Pool House Equine Clinic talks about their Win


Richard Stephenson is one of the directors of the Pool House Equine Clinic which was the winner of the New Build Category as well as the overall winner of the Design Awards 2019. Here he is in conversation with the BVHA.

Practice Name: Pool House Equine Clinic


Design Award for: Best New Build


Q1. What were you trying to achieve/what was your overall goal?

A1. Our practice mission is encapsulated in our motto,  ‘Putting your horse first’. The building is designed to create a facility that enables staff to deliver this statement, whilst affording an excellent working environment for our clinicians and support staff.


We urgently needed a bigger modern building, modern operating theatres, with good staff facilities and substantial accommodation for on site staff. We wanted a modern equine hospital so that we can deliver a first class referral service to our referring practices and of course a premier service to our own clients


Q2. What were the 3 most important factors included in your practice design?

A2. The building needed to be centred around the operating theatres, induction boxes and supporting rooms (i.e. around CLINICAL work) – all of these have different height requirements and needed to fit into an overall design. (2) we wanted an educational facility – lecture theatre and conference rooms so that we can provide quality CPD (3) A crucial factor was the need to keep running a busy equine clinic on site whilst we were building and not making any compromise on the finalised build. As we have a large site we had a number of options and gradually narrowed down the final location.


Q3. Did you use and architect? If not, why not?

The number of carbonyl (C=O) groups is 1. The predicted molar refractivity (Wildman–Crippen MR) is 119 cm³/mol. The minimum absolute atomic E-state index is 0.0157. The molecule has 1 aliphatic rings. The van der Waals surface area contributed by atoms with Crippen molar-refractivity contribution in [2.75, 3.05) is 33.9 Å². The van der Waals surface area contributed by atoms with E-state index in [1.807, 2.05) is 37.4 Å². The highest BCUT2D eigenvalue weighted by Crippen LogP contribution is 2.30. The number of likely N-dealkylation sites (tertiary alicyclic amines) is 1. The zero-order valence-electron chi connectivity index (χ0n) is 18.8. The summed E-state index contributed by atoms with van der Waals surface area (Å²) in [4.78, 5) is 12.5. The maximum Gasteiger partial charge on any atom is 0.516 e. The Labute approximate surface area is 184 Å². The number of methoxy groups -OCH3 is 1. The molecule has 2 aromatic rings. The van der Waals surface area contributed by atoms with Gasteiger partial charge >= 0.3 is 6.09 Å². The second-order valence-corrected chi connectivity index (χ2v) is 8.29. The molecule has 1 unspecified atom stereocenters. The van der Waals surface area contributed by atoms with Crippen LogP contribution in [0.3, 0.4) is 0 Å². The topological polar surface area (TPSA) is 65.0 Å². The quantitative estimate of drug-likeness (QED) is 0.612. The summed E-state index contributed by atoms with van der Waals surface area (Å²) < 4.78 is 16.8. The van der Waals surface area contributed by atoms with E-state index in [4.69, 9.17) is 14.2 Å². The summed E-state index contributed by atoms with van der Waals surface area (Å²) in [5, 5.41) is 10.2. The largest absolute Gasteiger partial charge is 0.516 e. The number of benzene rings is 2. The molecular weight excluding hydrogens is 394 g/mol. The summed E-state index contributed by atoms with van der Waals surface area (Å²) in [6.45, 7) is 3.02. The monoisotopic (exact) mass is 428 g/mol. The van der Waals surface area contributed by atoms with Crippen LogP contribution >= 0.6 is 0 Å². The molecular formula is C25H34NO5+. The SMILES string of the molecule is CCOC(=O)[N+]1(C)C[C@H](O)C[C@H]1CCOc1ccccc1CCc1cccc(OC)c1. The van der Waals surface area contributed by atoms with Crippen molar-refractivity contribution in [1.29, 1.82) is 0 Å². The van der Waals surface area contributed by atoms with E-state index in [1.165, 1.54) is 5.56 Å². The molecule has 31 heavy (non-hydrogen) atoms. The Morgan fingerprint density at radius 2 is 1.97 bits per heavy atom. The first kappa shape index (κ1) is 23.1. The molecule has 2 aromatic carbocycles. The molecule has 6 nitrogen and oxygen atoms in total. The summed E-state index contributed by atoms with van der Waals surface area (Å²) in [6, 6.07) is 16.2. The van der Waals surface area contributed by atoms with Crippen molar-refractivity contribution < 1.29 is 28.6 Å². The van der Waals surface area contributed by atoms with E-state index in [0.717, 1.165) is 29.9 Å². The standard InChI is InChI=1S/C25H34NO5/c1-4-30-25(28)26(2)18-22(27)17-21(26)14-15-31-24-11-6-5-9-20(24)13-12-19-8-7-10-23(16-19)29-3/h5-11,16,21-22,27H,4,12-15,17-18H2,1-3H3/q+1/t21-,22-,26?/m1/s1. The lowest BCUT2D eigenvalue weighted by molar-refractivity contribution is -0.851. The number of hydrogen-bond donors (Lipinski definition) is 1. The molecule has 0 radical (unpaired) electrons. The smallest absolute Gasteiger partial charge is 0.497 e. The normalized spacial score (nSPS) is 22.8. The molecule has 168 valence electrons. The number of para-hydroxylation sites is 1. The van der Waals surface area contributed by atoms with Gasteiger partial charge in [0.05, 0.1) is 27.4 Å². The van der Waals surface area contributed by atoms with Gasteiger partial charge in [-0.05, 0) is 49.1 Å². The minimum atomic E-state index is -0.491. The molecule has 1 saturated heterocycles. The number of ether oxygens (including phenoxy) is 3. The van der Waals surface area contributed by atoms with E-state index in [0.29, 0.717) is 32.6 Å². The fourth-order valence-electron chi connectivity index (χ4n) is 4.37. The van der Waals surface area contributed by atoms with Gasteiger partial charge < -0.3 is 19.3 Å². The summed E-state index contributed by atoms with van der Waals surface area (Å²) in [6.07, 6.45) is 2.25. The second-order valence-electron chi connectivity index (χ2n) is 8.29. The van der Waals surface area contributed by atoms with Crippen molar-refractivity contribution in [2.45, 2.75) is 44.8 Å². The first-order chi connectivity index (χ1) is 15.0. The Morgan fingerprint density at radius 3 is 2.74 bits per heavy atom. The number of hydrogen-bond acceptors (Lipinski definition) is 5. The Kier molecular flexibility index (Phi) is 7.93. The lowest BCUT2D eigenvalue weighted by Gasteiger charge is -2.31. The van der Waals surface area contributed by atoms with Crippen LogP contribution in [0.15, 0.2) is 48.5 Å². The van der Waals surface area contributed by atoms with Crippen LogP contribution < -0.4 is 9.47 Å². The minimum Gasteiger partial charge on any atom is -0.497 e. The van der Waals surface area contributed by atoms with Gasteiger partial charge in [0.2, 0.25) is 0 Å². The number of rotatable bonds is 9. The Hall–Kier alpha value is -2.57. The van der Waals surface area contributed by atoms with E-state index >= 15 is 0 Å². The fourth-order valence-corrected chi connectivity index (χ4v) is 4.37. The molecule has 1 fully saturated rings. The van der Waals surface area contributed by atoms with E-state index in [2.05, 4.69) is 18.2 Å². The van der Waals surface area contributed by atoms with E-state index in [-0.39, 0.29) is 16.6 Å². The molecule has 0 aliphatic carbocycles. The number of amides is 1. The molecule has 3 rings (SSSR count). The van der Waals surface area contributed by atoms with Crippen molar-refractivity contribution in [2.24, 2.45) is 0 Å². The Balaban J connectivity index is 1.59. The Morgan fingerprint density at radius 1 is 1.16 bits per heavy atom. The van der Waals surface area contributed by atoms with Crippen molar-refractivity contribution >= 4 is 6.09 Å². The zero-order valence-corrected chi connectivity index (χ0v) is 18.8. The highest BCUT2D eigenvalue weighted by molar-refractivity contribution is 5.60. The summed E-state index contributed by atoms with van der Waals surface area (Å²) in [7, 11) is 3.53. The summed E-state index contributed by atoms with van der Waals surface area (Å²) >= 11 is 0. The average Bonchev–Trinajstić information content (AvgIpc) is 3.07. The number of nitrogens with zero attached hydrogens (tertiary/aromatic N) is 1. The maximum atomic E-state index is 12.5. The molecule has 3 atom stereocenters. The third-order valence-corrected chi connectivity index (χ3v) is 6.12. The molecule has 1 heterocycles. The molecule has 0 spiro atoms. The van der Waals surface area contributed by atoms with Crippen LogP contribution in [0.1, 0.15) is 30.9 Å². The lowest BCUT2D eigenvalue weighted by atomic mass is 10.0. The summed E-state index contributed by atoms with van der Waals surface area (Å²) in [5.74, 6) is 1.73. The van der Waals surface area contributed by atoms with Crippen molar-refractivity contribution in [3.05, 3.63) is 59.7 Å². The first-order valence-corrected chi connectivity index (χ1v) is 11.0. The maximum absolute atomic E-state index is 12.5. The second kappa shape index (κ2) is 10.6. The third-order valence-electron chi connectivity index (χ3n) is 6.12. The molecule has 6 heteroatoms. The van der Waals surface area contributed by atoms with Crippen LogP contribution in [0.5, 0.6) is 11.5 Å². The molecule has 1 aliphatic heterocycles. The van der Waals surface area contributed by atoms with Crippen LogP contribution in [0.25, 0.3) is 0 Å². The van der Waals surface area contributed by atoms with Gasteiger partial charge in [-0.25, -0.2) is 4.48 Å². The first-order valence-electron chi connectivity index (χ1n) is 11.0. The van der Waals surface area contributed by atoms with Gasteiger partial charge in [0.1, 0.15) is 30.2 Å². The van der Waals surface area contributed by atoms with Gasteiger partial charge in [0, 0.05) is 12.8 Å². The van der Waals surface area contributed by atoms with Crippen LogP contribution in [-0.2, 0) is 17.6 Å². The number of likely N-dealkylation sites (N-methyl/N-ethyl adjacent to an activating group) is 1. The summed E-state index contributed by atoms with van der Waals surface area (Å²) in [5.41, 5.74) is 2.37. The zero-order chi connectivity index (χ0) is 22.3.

A3. We designed the clinic ourselves using a computer programme ‘cad’ running the various drafts past key staff groups and getting their feedback. There were literally dozens of drafts. Once we settled on floor plans and room heights we got an architect Simon Ward to work with us and to draw up proper technical and structural plans. We worked very closely with the architect and the selected contractor (JJL) – as well as formal monthly project meetings we visited site at least one per day (sometimes many more times) to ensure everything was as we wanted. A few changes were made to room finishes but no substantial change in the floor plan was made after construction had started.


Q4. Why did you decide to undertake the project?

A4. We wanted to ensure the future of Pool House Equine Clinic for the next 25 years and to be able to meet the requirements of an increasingly well informed horse owning public


Q5. Did you keep within your budget? If not by what percent did you exceed your budget?

A5. Our budget for the build was £1.8 million we exceeded that by £100,000 (mainly due to an increased scope for extern works including larger areas of tarmac and resiting of the entrance gates.